How to Lower Your Mortality Rate

Cindy Wilson Thumbby Cindy Wilson
BS, Dietetics and Nutrition

In 2016, the U.S Department of Health and Human Services’ Center for Disease Control and Prevention released some worrying data: for the first time since 1993, life expectancy in the United States fell. Furthermore, the death rate also increased between 2014 and 2015. While some of the deaths were caused by drug overdoses, road accidents, and gunshots, most of the fatalities were due to illnesses, including heart disease, respiratory disease, kidney diseases, diabetes, and Alzheimer’s. While the numbers only increased by a few decimal points for some of these health concerns, the fact still remains that the diseases continue to be the leading causes of deaths in the U.S. This article takes a look at what you can do to lower your mortality rate so you can enjoy a longer and healthier life.

Get some exercise and maintain a balanced diet

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In a previous article here on Nutri Inspector, we talked about how Americans virtually have zero excuses not to get some exercise, owing to the various outlets and opportunities available to them. If you’re not a fan of monotonous gym-based workouts, there are other ways for you to sweat out the toxins and other harmful substances in your body. For instance, you can find a sport that interests you and join a team or play with friends. You can also take up outdoor activities, such as hiking, cycling, or kayaking if you prefer to connect with nature instead of exercising indoors.

A good diet is an important part of lowering your mortality rate. While it’s true that maintaining a healthy weight can help you lower your mortality rate, this is only one aspect of following a proper diet. The American Cancer Society advises increasing your fruit and vegetable intake to 2 ½ cups each day and reducing the amount of red meat and processed food you consume. This diet change will decrease your risk of getting cancer and heart disease.

Be health-savvy

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According to Health IQ, being mindful of your health can reduce the chances of getting cancer, as well as cardiovascular and heart diseases. The site demonstrates how just a few changes to your lifestyle can have a huge effect on your health. For instance, incorporating just 10-15 minutes of exercise into your daily routine can help you improve your physical condition, as will incorporating more vegetables into your diet. Although everyone is different in terms of their dietary and fitness requirements to stay healthy, one way that you can keep track of your health concerns is to get regular check-ups from your doctor. This way you can get medical advice on how best to stay in top shape.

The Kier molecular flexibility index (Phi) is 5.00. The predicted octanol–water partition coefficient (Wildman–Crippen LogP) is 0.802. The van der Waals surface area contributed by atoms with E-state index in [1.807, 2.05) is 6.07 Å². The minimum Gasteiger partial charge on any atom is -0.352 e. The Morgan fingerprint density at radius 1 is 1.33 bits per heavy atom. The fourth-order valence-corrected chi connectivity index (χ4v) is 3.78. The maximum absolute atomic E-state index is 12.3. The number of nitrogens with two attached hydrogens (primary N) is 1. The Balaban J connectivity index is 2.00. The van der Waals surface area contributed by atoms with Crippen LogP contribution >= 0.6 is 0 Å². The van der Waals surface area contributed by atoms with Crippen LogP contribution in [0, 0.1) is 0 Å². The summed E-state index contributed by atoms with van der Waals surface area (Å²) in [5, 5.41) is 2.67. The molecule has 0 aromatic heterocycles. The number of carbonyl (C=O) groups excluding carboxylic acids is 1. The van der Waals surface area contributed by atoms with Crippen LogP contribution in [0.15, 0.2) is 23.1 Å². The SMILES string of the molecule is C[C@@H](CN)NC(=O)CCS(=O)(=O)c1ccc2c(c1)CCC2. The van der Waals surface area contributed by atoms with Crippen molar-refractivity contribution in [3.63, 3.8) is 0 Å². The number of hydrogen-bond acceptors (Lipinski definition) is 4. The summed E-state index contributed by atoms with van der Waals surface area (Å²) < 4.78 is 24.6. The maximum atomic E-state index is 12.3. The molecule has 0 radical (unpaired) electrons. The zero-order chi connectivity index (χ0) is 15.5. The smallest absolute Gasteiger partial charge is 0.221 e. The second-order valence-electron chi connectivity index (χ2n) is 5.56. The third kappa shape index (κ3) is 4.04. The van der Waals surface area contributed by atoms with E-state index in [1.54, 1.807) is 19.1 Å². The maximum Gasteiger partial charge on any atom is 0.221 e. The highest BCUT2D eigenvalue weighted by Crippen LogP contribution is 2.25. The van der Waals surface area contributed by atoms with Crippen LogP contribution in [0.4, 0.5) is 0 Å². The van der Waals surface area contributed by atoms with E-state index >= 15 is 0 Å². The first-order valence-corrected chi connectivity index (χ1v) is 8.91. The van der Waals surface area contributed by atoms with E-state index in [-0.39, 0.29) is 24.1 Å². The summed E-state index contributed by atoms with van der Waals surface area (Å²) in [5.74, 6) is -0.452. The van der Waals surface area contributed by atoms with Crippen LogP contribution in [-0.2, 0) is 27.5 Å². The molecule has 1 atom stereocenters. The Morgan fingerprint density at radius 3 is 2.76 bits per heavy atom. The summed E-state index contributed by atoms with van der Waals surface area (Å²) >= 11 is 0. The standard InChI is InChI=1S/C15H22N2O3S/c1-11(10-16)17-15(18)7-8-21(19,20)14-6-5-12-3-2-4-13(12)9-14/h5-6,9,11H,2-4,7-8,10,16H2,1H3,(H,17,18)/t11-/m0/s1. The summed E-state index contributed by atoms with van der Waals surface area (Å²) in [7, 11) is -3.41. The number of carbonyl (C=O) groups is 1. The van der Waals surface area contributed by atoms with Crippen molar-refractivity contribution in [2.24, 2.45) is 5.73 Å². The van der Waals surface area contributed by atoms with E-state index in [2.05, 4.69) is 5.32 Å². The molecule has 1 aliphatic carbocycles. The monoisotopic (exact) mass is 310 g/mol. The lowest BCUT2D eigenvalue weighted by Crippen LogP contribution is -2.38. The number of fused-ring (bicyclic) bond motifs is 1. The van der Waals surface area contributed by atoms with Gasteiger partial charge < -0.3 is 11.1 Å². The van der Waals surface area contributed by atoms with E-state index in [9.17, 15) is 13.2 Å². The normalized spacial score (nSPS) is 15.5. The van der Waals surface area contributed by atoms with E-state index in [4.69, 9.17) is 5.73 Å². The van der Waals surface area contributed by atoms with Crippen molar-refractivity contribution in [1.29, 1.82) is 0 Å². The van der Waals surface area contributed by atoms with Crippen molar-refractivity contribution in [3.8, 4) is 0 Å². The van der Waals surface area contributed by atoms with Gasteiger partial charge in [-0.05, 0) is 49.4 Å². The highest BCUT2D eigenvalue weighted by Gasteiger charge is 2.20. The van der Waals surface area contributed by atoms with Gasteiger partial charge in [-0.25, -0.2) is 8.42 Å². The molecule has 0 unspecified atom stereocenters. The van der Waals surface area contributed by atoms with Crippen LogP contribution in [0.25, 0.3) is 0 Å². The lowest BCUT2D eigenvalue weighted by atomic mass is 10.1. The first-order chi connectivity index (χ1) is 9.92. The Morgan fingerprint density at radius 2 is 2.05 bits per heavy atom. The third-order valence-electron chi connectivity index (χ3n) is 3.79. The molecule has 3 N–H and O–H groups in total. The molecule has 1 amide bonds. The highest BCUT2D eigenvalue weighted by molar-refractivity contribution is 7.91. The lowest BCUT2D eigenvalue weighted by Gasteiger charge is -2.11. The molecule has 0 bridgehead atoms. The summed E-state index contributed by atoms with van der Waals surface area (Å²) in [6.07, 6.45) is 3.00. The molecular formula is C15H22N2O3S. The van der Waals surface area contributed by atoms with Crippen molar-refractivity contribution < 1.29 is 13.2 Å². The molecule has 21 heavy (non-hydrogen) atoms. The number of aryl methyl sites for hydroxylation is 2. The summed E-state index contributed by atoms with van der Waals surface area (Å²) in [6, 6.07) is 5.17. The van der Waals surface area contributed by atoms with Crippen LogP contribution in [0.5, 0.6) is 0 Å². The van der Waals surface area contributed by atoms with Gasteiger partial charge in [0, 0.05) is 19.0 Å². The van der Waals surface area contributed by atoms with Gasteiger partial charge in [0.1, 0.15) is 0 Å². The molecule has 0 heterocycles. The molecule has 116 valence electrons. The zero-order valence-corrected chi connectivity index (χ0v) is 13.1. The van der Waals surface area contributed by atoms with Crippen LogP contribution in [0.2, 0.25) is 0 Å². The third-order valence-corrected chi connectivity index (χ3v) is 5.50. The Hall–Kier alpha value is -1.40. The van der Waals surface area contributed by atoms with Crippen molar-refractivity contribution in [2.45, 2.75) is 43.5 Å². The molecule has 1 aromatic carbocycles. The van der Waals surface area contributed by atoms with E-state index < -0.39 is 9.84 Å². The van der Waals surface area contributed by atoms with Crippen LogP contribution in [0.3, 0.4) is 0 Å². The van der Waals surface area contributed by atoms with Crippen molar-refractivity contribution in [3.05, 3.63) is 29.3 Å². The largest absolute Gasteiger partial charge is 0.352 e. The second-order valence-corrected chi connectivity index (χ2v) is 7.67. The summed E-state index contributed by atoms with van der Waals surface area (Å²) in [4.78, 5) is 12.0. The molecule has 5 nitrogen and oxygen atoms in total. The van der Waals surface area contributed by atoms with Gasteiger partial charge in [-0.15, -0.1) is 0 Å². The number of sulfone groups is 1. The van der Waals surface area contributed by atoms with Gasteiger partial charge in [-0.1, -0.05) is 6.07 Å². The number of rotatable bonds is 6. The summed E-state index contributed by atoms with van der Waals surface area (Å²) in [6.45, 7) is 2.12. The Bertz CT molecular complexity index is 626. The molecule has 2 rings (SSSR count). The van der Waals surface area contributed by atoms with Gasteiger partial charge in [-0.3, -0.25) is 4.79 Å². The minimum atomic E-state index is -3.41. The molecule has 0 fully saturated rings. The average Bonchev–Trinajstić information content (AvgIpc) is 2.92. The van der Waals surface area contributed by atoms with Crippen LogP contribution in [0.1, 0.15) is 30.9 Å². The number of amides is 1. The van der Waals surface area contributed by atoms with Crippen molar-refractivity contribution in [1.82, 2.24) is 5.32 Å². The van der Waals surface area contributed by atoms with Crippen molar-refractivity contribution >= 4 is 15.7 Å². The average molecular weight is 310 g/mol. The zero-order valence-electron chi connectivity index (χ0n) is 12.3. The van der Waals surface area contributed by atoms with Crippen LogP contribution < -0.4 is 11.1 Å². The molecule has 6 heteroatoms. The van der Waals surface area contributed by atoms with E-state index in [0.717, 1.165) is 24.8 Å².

Foster relationships

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Mayo Clinic suggests that maintaining good friendships has a direct impact on your health. Not only do you get companionship from your friends, your links to them can also help reduce your stress, improve your self-esteem, and support you when in need. Some studies have discovered that older adults who have maintained rich relationships with friends have a higher chance of living longer compared to those who don’t. For instance, Psychology Today claims that strong social links can help people, particularly the elderly, remain physically and mentally healthy for a long time. The article notes that their social interactions with their families and friends may be a critical element in making sure that they remain physically and mentally well.

Surround yourself with greenery

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CBC reports that surrounding yourself with a “green” environment can actually help you live longer. The study showed that exposure to green spaces improved mental health and also had an impact on physical health. This tip doesn’t necessarily mean that you need to maintain a huge garden or live next to a park. According to the article, having a good view of natural elements can do wonders for your wellbeing. One of the researchers stated that the reason green spaces can have such a positive impact on people is that it represents “an absence of traffic congestion, [and] an absence of the noise and pollution from cars.” If you are looking for an energy boost, a quick walk outside can be a big help for your physical and mental health.


About Author

Cindy Wilson Thumb
BS, Nutrition & Food Science | Connect with on LinkedIn
Cindy Wilson

Hello, I am Cindy, and this a website where I inspect everything related to nutrition and a healthy lifestyle. I have a BS in Dietetics and Nutrition (Kansas State University) and have completed a dozen specialty courses related to nutrition, biochemistry, and food science. I am open to learning more, but foremost I would like to share all my knowledge with you.

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